Before you press delete, your inbox is flooded with equally patronizing ‘patriotic’ messages. (Donald Trump resigns and requests Namo to take over America’ reads another. Sorry, I made this one up. But, I will not be surprised if a message pops up like this too. “Modi ji bolna shuru nahin kartey ki 500 message inbox mein aa jaatey hain”. (Even before Mr. Modi starts speaking, 500 messages praising him flood into your inbox.) Remarked a stock broker from the building where I live.

Mr. Modi, while there are many who applaud your intended move, including me what baffles me is your under-preparedness to service the countless countrymen who are being subject to agony for no fault of theirs. For someone who claimed to have known the country’s voters, not to understand the magnitude of the damage is disappointing.

You live in a sarkari-serviced bungalow so you will not know the extent of damage caused to people in the street who need hard cash to buy and sell. Money for vegetables. Jobs to do and hours to commute. These are people who are now standing endlessly in bank queues, in vain. Taking leave from office when none is available.

You have a ready ambulance travelling with you and also on standby, so you will not understand the agony of the hapless Indian who has a family member in hospital. Hospital ATMs are as cash strapped. They run out of money faster than a Usain Bolt for gold. The physical agony has compounded the mental anguish. I talk of Urban India Mr. Modi. Where ATMs and banks are round the corner. (Now a days easy to identify by the serpentine queues any time of the day or night).

I am not talking of rural (non urban India) where the sight of a financial institution (and now money) is as scare as water during a drought.

 In the olden golden era, Kings disguised themselves as commoners to take stock of what people think.

I think it is high time you did the same. On second thought, may you should not be trying this. You may not be able to digest it.

 I am not an economist Mr. Modi. So I am not going to rattle of comparative statistic which substantiate the emotion which I have narrated. (Don’t give me facts, I know the reality, said Mr. Trump, in his bid to silence the vast majority who went against him.) Why do I get the feeling that your social media brigade will dish out a similar statement as HMV.)

To cut a long story short, Mr. Prime Minister, I don’t need a lesson in patriotism from your vast majority of bhakts. Think of the soldiers when you are standing in line at an ATM. Give me a break.

These whatsappers should be made to get to a Virar Fast local and told to get off at Andheri during peak travel time to know what hardships and life is too.

I started this piece by telling you I am an Indian. Proud to be one. All I need is for you to recognize the fact that there are honest salaried people who have a right over their legitimate money. And to be able to speak one’s mind without being trolled by your sena.

One banker told me last evening. It is high time someone raised his head and spoke his mind off for Namo to know the ground gravity of the situation.

The problem is, several heads have begun speak out. But are you ready to listen Mr. Modi?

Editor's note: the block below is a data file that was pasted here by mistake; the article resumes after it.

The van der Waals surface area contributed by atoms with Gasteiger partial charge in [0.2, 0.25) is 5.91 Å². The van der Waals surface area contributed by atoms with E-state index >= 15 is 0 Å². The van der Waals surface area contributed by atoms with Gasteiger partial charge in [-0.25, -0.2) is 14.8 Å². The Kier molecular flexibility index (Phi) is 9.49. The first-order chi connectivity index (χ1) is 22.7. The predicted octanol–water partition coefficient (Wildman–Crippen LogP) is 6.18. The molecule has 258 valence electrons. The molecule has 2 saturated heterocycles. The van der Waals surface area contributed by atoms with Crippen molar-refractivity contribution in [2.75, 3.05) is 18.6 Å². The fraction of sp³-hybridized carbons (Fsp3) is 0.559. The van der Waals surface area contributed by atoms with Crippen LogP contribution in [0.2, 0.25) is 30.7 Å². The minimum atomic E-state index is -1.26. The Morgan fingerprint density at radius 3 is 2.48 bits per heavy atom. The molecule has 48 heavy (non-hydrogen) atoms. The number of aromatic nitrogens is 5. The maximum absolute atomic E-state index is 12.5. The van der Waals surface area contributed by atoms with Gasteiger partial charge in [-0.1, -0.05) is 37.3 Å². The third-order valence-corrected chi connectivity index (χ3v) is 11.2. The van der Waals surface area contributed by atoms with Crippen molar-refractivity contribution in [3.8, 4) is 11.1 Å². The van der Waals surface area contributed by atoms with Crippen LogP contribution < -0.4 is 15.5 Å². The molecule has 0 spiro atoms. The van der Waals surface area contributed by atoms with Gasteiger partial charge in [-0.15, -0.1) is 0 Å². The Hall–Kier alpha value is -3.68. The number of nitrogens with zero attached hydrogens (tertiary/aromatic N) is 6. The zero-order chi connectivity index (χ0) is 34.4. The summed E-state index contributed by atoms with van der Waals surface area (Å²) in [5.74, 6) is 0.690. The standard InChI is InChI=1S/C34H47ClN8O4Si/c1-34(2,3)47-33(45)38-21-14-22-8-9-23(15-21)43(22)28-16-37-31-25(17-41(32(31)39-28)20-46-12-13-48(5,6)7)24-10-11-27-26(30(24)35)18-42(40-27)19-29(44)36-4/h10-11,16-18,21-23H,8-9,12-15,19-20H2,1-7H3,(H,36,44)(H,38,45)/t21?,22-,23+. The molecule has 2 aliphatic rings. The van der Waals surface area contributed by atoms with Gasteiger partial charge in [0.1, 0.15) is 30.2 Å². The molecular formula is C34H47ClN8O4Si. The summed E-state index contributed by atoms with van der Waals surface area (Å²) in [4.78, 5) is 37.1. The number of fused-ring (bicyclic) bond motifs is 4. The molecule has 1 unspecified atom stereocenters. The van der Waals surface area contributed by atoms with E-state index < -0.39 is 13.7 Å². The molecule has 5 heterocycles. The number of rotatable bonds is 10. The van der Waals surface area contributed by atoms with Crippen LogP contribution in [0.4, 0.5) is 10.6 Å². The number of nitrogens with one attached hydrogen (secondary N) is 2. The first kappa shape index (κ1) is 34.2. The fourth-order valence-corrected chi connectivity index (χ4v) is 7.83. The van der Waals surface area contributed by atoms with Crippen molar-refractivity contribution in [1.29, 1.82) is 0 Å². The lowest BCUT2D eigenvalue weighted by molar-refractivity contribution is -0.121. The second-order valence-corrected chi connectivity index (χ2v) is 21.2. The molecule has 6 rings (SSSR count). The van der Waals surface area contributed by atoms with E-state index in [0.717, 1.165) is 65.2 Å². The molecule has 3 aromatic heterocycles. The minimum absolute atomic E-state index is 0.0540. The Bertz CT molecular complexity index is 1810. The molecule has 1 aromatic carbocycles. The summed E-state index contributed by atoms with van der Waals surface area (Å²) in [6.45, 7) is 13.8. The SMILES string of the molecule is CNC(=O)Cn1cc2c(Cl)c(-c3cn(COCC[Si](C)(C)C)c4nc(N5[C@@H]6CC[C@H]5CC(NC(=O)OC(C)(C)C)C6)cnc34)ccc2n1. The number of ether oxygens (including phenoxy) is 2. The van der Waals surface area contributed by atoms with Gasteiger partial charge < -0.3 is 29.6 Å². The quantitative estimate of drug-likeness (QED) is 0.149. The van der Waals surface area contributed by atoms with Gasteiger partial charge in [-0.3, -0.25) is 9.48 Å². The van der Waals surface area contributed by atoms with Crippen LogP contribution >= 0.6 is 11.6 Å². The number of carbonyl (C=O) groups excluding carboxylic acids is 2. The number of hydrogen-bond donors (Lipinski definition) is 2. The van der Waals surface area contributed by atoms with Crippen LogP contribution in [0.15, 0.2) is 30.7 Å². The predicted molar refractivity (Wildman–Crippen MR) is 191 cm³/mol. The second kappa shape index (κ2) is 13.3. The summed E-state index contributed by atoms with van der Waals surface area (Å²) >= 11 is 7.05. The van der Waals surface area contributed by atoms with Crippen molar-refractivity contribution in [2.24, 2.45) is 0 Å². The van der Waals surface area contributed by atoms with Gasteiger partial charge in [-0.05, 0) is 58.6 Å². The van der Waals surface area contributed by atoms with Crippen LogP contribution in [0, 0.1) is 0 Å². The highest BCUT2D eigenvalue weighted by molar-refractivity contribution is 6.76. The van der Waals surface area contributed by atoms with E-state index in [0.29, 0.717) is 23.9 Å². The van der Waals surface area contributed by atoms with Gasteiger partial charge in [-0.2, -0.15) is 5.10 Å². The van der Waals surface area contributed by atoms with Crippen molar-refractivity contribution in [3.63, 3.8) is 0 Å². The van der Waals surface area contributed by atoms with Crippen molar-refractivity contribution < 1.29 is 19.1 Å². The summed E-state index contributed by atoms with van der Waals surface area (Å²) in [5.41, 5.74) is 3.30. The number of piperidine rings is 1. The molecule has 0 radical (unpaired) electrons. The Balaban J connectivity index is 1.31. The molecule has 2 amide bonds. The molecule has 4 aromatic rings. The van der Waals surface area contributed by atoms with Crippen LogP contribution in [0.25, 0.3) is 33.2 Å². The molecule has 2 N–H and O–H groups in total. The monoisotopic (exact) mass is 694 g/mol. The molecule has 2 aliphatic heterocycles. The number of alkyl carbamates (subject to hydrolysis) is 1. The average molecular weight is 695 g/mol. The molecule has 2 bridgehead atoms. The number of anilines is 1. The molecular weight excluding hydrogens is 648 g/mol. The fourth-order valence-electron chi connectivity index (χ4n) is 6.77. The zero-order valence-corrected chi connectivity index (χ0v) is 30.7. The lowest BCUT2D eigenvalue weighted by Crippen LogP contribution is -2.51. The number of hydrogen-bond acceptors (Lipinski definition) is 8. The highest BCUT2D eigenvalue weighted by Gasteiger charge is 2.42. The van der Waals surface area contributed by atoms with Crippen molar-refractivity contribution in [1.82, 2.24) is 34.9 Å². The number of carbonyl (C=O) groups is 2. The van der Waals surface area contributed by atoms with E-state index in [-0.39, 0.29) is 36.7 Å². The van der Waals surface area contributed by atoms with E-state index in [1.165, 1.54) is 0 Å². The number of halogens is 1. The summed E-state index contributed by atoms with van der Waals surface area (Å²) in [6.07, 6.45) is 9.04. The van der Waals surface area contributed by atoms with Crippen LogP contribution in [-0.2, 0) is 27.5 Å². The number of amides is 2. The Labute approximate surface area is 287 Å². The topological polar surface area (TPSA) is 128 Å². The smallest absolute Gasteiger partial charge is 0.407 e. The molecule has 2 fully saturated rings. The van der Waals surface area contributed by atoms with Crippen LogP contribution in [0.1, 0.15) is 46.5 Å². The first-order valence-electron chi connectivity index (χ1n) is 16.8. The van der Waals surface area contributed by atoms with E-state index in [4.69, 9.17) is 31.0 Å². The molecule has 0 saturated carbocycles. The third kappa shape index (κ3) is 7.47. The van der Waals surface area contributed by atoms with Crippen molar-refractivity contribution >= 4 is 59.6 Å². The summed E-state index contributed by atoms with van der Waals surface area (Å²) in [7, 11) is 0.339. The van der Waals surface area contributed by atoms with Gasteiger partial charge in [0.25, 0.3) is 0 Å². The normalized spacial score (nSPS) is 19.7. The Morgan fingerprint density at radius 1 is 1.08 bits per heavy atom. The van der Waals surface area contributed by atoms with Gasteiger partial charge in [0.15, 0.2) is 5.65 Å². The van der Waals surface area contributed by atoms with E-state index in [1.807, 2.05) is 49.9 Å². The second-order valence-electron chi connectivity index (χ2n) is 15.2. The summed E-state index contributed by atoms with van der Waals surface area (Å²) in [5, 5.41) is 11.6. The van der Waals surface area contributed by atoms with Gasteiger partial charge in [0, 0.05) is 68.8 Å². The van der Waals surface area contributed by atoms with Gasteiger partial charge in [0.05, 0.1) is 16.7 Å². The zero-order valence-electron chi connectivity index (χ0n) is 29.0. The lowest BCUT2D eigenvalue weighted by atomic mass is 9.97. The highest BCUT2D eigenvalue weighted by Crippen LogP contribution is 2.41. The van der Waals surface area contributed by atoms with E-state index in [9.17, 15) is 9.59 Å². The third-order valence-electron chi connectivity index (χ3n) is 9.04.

Once again, for the fear of being trolled:

All names, characters, situations, country, leaders and currencies in this blog are fictional and bear no resemblance to any person, living, dead or likely to be born.




It is just over a month since Mumbai’s  railway stations  got beautified as part of the Hamara Station Hamari Shaan initiative. 36 stations, across the 7 days of Daanutsav painted by over 25,000 volunteers and supported by close to 100 institutions. 

Now, as I sit back, trying to take stock of the month that was, October, or the quarter that was, from June, I still cannot believe that what we have managed to pull-off is,nothing but magical. (beep beep beep grumble the detractors).hshs2016-272hshs2016 435.jpg

It all started exactly four months ago, on a lazy Saturday afternoon at a regular daanutsav ( meeting. I had been away all of the month of May and, had promised that once back; I would be a ‘regular’. The meetings were crucial and critical as the count-down to the Joy of giving (or daanutsav as it is popularized), had begun. Daanutsav volunteer is one of the many hats which I wear ( will give you a sense of what else I do).  In my full time role, I head Mumbai First ( a not for profit think tank, as its CEO).

This time you MUST come, Umesh, Venkat and Shibika had warned me, there is someone we would want you to meet at any cost, they said.

At the meeting, I met a bunch of volunteers of Making a Difference Foundation ( led by its Founder Haresh Shah. Truth be told, after the meeting, if you were to ask me if I remember any of those faces, I would say no. Probably, it would have been the same answer from them as well.

What we all shared around the table (apart from several cups of chai made out of water from a questionable source) was positive vibes and infectious energy.

The MAD team had earned a reputation of having beautified Matunga,Borivali and Khar stations in the past and this Daanutsav, they had offered to beautify one or two more stations. As discussions peaked that day, I remembering offering to lead the project and take up all stations, as opposed to a handful, when conversations had got initiated.

How many?  41, said one, peering into the Dr Google screen.. 22 on the Western Line and 19 on the Central. What about Harbour line? Maybe yes maybe no. The answer remained in suspended animation till we met again.